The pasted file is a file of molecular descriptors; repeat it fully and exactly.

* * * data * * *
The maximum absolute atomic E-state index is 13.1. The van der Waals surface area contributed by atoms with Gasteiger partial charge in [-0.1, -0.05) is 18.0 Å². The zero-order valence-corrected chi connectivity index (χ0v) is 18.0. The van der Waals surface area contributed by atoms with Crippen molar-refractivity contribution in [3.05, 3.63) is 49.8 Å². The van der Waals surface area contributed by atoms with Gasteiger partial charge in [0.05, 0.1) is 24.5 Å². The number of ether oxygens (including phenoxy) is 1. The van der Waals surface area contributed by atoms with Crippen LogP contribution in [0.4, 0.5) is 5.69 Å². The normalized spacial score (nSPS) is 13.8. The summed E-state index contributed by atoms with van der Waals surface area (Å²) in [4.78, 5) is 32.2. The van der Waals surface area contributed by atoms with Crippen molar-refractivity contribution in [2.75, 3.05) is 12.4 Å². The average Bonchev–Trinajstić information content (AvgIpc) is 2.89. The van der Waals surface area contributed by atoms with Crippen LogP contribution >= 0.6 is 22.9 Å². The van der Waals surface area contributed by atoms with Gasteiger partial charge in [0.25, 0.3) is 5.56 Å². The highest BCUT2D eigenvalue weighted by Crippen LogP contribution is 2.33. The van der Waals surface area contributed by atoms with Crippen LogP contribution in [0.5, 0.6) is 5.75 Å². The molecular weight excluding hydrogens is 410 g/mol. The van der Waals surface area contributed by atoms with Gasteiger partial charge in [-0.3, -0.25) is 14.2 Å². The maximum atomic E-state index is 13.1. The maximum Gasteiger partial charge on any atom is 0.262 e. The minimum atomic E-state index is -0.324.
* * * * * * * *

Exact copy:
The maximum absolute atomic E-state index is 13.1. The van der Waals surface area contributed by atoms with Gasteiger partial charge in [-0.1, -0.05) is 18.0 Å². The zero-order valence-corrected chi connectivity index (χ0v) is 18.0. The van der Waals surface area contributed by atoms with Crippen molar-refractivity contribution in [3.05, 3.63) is 49.8 Å². The van der Waals surface area contributed by atoms with Gasteiger partial charge in [0.05, 0.1) is 24.5 Å². The number of ether oxygens (including phenoxy) is 1. The van der Waals surface area contributed by atoms with Crippen LogP contribution in [0.4, 0.5) is 5.69 Å². The normalized spacial score (nSPS) is 13.8. The summed E-state index contributed by atoms with van der Waals surface area (Å²) in [4.78, 5) is 32.2. The van der Waals surface area contributed by atoms with Crippen molar-refractivity contribution in [2.75, 3.05) is 12.4 Å². The average Bonchev–Trinajstić information content (AvgIpc) is 2.89. The van der Waals surface area contributed by atoms with Crippen LogP contribution >= 0.6 is 22.9 Å². The van der Waals surface area contributed by atoms with Gasteiger partial charge in [0.25, 0.3) is 5.56 Å². The highest BCUT2D eigenvalue weighted by Crippen LogP contribution is 2.33. The van der Waals surface area contributed by atoms with Crippen LogP contribution in [0.5, 0.6) is 5.75 Å². The molecular weight excluding hydrogens is 410 g/mol. The van der Waals surface area contributed by atoms with Gasteiger partial charge in [-0.3, -0.25) is 14.2 Å². The maximum atomic E-state index is 13.1. The maximum Gasteiger partial charge on any atom is 0.262 e. The minimum atomic E-state index is -0.324.